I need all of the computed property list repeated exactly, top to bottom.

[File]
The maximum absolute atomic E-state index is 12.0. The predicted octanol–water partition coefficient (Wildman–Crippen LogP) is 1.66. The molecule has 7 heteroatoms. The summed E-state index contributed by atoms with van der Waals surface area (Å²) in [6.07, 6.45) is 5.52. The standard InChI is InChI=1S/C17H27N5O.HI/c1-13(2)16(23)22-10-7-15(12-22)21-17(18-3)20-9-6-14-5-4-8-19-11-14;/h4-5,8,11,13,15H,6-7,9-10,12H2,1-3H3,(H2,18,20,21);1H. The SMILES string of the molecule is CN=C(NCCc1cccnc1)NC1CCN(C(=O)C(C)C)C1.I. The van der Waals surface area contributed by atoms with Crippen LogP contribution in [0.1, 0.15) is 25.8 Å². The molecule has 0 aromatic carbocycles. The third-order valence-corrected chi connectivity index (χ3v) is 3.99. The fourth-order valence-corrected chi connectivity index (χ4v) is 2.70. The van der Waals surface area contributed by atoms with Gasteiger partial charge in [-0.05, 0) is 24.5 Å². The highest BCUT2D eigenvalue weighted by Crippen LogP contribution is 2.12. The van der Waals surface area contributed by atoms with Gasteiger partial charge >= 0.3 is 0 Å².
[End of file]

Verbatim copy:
The maximum absolute atomic E-state index is 12.0. The predicted octanol–water partition coefficient (Wildman–Crippen LogP) is 1.66. The molecule has 7 heteroatoms. The summed E-state index contributed by atoms with van der Waals surface area (Å²) in [6.07, 6.45) is 5.52. The standard InChI is InChI=1S/C17H27N5O.HI/c1-13(2)16(23)22-10-7-15(12-22)21-17(18-3)20-9-6-14-5-4-8-19-11-14;/h4-5,8,11,13,15H,6-7,9-10,12H2,1-3H3,(H2,18,20,21);1H. The SMILES string of the molecule is CN=C(NCCc1cccnc1)NC1CCN(C(=O)C(C)C)C1.I. The van der Waals surface area contributed by atoms with Crippen LogP contribution in [0.1, 0.15) is 25.8 Å². The molecule has 0 aromatic carbocycles. The third-order valence-corrected chi connectivity index (χ3v) is 3.99. The fourth-order valence-corrected chi connectivity index (χ4v) is 2.70. The van der Waals surface area contributed by atoms with Gasteiger partial charge in [-0.05, 0) is 24.5 Å². The highest BCUT2D eigenvalue weighted by Crippen LogP contribution is 2.12. The van der Waals surface area contributed by atoms with Gasteiger partial charge >= 0.3 is 0 Å².